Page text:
Werner von Siemens and Charles William Siemens were both great pushes in the field of electricity during the Industrial Revolution. Charles William Siemens was born on April 4, 1823, at the little village of Lenthe, about eight miles from Hanover, where his father, Christian Ferdinand Siemens, was 'Domanen-pachter,' and farmed an estate belonging to the Crown. His mother was Eleonore Deichmann, a lady of noble disposition. William was also known as Carl Wilhelm. Wilhelm was curious as a child growing up.
During the course of his life, he attended a commercial academy in Lubeck, the Industrial School at Magdeburg, and the University of Gottingen in 1841. He only spent a year at Gottingen. Wilhelm and his brother Werner worked together on new inventions. They set up a firm of Siemens Brothers and Wilhelm brought inventions over to England to try and spread the new technology and to represent the firm. He made many trips over to England for his inventions. William and Werner worked together on many electrical inventions to benefit society.
In 1851, Siemens Brothers laid a telegraph cable under the sea from England to France which was the first international telegraph connection. Many more cables were laid down by the firm and a new high electric tension for long distance telegraph lines was also developed by the firm. They saw how good the electrical industry was doing and how good it would be to produce equipment for the industry. Siemens Brothers later joined up with Johann Halske to become the new electrical firm of Siemens and Halske.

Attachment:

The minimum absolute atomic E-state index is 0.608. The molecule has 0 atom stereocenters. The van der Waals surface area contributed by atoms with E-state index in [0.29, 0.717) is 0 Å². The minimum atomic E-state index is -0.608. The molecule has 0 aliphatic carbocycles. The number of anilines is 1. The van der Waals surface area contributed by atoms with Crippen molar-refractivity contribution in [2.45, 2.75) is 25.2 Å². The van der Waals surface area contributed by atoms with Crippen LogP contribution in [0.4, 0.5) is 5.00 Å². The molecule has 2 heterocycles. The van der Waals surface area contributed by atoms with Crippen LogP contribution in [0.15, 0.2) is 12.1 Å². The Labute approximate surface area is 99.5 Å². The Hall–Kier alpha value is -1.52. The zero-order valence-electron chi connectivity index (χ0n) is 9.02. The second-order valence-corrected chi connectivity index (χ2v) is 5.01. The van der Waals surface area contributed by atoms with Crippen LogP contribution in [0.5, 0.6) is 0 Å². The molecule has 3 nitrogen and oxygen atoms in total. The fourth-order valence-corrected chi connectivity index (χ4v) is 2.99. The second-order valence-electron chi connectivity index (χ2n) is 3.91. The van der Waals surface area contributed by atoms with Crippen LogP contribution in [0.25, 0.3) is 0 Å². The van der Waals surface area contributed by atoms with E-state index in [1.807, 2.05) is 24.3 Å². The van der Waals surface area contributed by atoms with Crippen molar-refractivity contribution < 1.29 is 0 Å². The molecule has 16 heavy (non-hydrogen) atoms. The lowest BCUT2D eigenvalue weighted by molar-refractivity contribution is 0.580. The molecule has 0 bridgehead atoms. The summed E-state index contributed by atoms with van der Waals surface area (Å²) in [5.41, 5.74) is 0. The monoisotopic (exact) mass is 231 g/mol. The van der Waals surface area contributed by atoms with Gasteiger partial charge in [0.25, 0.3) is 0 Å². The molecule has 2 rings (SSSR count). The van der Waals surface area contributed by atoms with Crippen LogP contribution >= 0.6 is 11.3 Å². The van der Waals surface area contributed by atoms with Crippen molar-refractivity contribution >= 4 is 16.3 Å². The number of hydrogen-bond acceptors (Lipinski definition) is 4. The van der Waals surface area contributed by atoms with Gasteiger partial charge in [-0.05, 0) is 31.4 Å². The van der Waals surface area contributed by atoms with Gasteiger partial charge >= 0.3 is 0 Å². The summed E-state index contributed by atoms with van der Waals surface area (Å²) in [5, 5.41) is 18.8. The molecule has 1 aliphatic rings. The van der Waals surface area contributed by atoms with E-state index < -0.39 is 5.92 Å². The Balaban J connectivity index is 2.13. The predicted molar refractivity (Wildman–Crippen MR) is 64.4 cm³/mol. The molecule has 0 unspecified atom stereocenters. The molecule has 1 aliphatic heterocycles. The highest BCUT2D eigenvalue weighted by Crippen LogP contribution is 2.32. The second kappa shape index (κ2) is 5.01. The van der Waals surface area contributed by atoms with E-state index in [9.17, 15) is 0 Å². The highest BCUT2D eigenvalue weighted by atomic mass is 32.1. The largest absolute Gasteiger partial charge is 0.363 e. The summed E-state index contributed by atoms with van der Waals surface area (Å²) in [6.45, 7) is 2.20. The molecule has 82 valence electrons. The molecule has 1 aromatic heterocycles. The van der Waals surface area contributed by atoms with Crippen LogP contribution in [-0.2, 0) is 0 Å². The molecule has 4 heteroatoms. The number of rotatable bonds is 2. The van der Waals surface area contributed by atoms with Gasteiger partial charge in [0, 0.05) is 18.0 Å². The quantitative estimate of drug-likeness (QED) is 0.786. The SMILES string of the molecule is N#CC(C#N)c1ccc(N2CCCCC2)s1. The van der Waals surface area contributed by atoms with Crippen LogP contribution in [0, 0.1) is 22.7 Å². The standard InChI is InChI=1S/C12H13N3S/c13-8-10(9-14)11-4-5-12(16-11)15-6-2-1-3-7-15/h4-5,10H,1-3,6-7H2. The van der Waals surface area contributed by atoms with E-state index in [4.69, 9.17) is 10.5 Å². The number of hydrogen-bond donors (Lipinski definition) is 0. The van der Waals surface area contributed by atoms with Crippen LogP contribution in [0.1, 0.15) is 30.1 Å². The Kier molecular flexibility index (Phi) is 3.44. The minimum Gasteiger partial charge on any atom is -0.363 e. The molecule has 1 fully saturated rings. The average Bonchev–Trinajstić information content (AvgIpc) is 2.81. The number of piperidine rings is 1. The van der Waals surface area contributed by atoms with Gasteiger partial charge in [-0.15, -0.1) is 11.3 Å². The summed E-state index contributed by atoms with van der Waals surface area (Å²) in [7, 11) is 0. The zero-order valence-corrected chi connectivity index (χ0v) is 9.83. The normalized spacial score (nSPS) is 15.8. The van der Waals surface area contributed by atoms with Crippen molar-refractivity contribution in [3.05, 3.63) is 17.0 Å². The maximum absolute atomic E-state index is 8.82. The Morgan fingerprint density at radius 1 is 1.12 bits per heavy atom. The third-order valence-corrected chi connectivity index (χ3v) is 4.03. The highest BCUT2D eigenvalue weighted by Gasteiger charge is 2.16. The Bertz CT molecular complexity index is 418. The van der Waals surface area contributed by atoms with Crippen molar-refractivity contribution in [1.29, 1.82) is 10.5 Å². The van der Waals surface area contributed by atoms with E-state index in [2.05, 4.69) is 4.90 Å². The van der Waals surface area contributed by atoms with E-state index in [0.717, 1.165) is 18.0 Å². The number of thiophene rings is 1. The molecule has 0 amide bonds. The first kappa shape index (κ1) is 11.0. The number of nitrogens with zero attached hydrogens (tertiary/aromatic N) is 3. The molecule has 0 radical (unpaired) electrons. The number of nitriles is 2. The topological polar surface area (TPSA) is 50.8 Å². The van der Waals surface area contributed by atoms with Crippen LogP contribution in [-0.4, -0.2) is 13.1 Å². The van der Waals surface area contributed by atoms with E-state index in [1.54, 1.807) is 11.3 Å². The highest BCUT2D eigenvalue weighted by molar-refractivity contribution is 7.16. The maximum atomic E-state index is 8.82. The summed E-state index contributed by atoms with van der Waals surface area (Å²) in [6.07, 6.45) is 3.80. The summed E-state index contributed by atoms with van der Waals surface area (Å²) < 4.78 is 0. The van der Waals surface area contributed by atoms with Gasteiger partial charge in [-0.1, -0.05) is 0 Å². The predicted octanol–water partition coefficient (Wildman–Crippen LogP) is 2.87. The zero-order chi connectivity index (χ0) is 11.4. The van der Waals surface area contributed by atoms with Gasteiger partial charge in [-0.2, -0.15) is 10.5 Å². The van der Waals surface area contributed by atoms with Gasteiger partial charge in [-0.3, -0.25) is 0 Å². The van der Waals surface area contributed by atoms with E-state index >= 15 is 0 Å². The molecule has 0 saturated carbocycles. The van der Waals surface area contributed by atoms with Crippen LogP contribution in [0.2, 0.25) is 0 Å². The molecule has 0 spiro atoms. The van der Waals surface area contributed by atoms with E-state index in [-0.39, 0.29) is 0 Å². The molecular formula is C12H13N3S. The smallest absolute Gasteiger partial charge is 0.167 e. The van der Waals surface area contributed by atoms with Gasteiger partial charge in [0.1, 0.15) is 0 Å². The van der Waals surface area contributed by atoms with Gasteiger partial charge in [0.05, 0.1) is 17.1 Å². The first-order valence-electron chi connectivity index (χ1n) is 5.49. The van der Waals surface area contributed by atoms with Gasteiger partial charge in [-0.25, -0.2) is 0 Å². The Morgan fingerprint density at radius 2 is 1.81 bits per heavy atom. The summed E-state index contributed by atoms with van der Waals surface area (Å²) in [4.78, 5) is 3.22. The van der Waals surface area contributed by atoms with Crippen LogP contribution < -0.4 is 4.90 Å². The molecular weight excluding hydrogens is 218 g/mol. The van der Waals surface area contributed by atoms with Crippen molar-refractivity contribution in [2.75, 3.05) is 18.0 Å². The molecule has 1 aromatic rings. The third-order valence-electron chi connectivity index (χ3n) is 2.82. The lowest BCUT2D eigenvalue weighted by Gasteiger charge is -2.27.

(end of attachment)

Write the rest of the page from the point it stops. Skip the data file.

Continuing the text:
In 1866, Werner Siemens used and applied the dynamo-electrical principle which was based on work done by English physicist Michael Faraday on electricity. This principle was based on the fact that electricity and magnetism could be converted into each other. The Siemens Brothers used this information to come up with superior dynamos to generate electricity with. Others had tried to come up with similar devices but the Siemens Brothers were much better. Siemens and Halske were able to manufacture the first successful electric train ever. This train was exhibited at the Berlin International Exhibition in 1879.
The company of
Siemens and Halske later moved on from telegraphs, dynamos, and railroad
equipment into the field of electrical lighting. The Siemens brothers were
big contributors to the electrical telegraph and electrical engineering in
general. Their contributions have helped us to have all of our electricity
powered things today.
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